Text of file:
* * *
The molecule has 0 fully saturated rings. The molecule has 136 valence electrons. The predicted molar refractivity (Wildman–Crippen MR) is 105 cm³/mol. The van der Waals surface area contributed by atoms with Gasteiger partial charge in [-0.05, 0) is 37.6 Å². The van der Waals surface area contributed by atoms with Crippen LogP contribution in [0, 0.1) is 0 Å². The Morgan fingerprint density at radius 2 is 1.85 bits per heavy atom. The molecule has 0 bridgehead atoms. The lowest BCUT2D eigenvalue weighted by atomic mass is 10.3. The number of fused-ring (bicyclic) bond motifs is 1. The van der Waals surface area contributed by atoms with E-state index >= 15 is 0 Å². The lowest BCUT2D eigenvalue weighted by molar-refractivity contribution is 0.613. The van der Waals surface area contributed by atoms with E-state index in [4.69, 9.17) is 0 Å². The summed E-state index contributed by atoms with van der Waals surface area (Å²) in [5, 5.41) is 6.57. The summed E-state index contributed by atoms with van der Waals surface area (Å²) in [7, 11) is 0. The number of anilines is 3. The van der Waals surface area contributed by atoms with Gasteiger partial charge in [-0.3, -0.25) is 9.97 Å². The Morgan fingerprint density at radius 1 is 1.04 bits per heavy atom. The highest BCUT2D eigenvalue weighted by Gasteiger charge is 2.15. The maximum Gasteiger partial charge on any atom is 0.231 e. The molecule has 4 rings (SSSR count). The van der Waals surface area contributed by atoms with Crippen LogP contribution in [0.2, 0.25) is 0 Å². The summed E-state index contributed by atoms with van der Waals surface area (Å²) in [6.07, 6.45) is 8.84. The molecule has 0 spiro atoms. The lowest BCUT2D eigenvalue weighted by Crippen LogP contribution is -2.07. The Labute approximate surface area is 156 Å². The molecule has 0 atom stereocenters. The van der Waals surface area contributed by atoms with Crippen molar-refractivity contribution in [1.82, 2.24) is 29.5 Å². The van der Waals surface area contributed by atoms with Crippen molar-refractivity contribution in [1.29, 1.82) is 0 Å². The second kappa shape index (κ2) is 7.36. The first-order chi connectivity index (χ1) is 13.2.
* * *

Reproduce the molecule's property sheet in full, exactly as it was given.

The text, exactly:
The molecule has 0 fully saturated rings. The molecule has 136 valence electrons. The predicted molar refractivity (Wildman–Crippen MR) is 105 cm³/mol. The van der Waals surface area contributed by atoms with Gasteiger partial charge in [-0.05, 0) is 37.6 Å². The van der Waals surface area contributed by atoms with Crippen LogP contribution in [0, 0.1) is 0 Å². The Morgan fingerprint density at radius 2 is 1.85 bits per heavy atom. The molecule has 0 bridgehead atoms. The lowest BCUT2D eigenvalue weighted by atomic mass is 10.3. The number of fused-ring (bicyclic) bond motifs is 1. The van der Waals surface area contributed by atoms with E-state index >= 15 is 0 Å². The lowest BCUT2D eigenvalue weighted by molar-refractivity contribution is 0.613. The van der Waals surface area contributed by atoms with E-state index in [4.69, 9.17) is 0 Å². The summed E-state index contributed by atoms with van der Waals surface area (Å²) in [5, 5.41) is 6.57. The summed E-state index contributed by atoms with van der Waals surface area (Å²) in [7, 11) is 0. The number of anilines is 3. The van der Waals surface area contributed by atoms with Gasteiger partial charge in [-0.3, -0.25) is 9.97 Å². The Morgan fingerprint density at radius 1 is 1.04 bits per heavy atom. The highest BCUT2D eigenvalue weighted by Gasteiger charge is 2.15. The maximum Gasteiger partial charge on any atom is 0.231 e. The molecule has 4 rings (SSSR count). The van der Waals surface area contributed by atoms with Crippen LogP contribution in [0.2, 0.25) is 0 Å². The summed E-state index contributed by atoms with van der Waals surface area (Å²) in [6.07, 6.45) is 8.84. The molecule has 0 spiro atoms. The lowest BCUT2D eigenvalue weighted by Crippen LogP contribution is -2.07. The Labute approximate surface area is 156 Å². The molecule has 0 atom stereocenters. The van der Waals surface area contributed by atoms with Crippen molar-refractivity contribution in [1.82, 2.24) is 29.5 Å². The van der Waals surface area contributed by atoms with Crippen molar-refractivity contribution in [1.29, 1.82) is 0 Å². The second kappa shape index (κ2) is 7.36. The first-order chi connectivity index (χ1) is 13.2.